While most of the election contests went as expected in New York City, the biggest races outside the five boroughs were the most exciting ones to watch. Here are the key details on two county executive races and an upstate mayoral contest.

WESTCHESTER COUNTY EXECUTIVE

George Latimer: 58%
Rob Astorino: 42%

(as of 12:11 a.m. with 600 of 949 districts reporting)

Republican County Executive Rob Astorino has been denied a third term by Democratic state Sen. George Latimer. The incumbent had hoped for a convincing win, as he is reportedly mulling another challenge against Gov. Andrew Cuomo – who undoubtedly is pleased to see a potential 2018 rival weakened or even knocked out of contention for another statewide bid.

Democrats have a 2-to-1 registration advantage among active voters in the county, and they made it count. Latimer overcame a fundraising disadvantage, in which Astorino had three times his war chest at one point, with $1.7 million on hand to Latimer’s $500,000.

“We are going to run this county well, we’re going to run it on progressive values, we’re going to keep your taxes in line, but we’re going to be about more than just taxes,” Latimer said during his acceptance speech. “We’re going to be about jobs, about housing, about transportation, about health care – and taxes!”

While the main focus of the race was fiscal issues, like property taxes, pundits will no doubt make much of this win in the home county of Hillary Clinton – Astorino was a Donald Trump supporter. It’s worth noting that the Trump brothers live in Westchester as well.

RELATED: Rob Astorino on the new landscape for Republicans

NASSAU COUNTY EXECUTIVE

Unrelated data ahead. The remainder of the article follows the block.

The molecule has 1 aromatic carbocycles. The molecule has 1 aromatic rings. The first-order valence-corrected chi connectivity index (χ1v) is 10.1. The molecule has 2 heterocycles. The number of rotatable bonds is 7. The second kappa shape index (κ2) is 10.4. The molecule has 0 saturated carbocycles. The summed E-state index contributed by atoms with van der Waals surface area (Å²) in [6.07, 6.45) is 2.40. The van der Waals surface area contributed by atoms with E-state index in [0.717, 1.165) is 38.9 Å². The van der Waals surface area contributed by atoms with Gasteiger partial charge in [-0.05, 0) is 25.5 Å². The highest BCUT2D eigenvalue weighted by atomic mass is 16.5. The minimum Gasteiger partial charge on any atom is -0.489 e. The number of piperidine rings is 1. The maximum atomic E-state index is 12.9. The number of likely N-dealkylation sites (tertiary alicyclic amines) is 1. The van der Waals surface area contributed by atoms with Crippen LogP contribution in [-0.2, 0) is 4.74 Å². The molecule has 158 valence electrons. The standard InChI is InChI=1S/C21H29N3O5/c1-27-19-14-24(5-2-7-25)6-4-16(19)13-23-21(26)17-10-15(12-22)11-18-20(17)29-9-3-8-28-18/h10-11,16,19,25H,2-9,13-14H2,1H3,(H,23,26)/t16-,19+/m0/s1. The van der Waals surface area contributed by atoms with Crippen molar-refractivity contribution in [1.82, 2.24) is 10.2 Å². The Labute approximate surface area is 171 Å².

Laura Curran
Laura Curran announcing victory. (via Twitter)

Laura Curran: 50.99%
Jack Martins: 48.28%
Cassandra Lems 0.69%

The two major-party candidates both running on an anti-corruption and reform platform were neck and neck throughout the eventing with Democrat Laura Curran narrowly securing a win with a margin of less than 8,000 votes, or 2.71 percentage points.

Curran and Republican Jack Martins both made ethics a centerpiece of their campaigns, with specific plans for reform and by knocking their opponents as corrupt. Martins and his supporters criticized Curran for hiring BerlinRosen, a consulting firm involved with the investigations into New York City Mayor Bill de Blasio.

Meanwhile, Curran, who enjoyed a fundraising advantage over Martins, tried to tie her opponent to Dean Skelos, noting his initial support of the disgraced former state Senate majority leader after his arrest on corruption charges. Curran will succeed Republican County Executive Ed Mangano, who is also facing corruption allegations that forced him to not run for re-election.

“Tonight, Nassau voted to end the culture of corruption,” Curran said on Tuesday night, according to Newsday.

Also on the ballot was Green Party candidate Cassandra Lems, who barely registered with less than 1 percent of the vote.

SYRACUSE MAYOR

Laura Curran
Ben Walsh. (Photo courtesy Ben Walsh for Mayor)

Ben Walsh: 54.33%
Juanita Perez Williams: 38.02%
Howie Hawkins: 4.05%
Laura Lavine: 2.46%
Joe Nicoletti: 1.04%

(with 100% of precincts reporting)

Ben Walsh, a former city commissioner who ran as an independent running on the Reform, Independence and Upstate Jobs party lines, won the mayoral election with a commanding share of the vote, besting the competition by 16 percentage points.

Walsh, who outraised Juanita Perez Williams throughout the race, but who trailed her in an Oct. 10 poll, took home a comfortable lead on election night. The race had narrowed to these two candidates, neither of whom had ever run for elected office. He is the first independent elected as mayor of Syracuse in more than a century, Syracuse.com reported.

Syracuse voters were looking for change, and they were always going to get it, with Mayor Stephanie Miner stepping down. Perez Williams, a lawyer and U.S. Navy veteran, had hoped to be Syracuse’s first Latina mayor. Also on the ballot were former school superintendent Laura Lavine on the Republican line, perennial Green Party candidate Howie Hawkins and Joe Nicoletti, the Working Families Party nominee who had stopped campaigning and endorsed Perez Williams.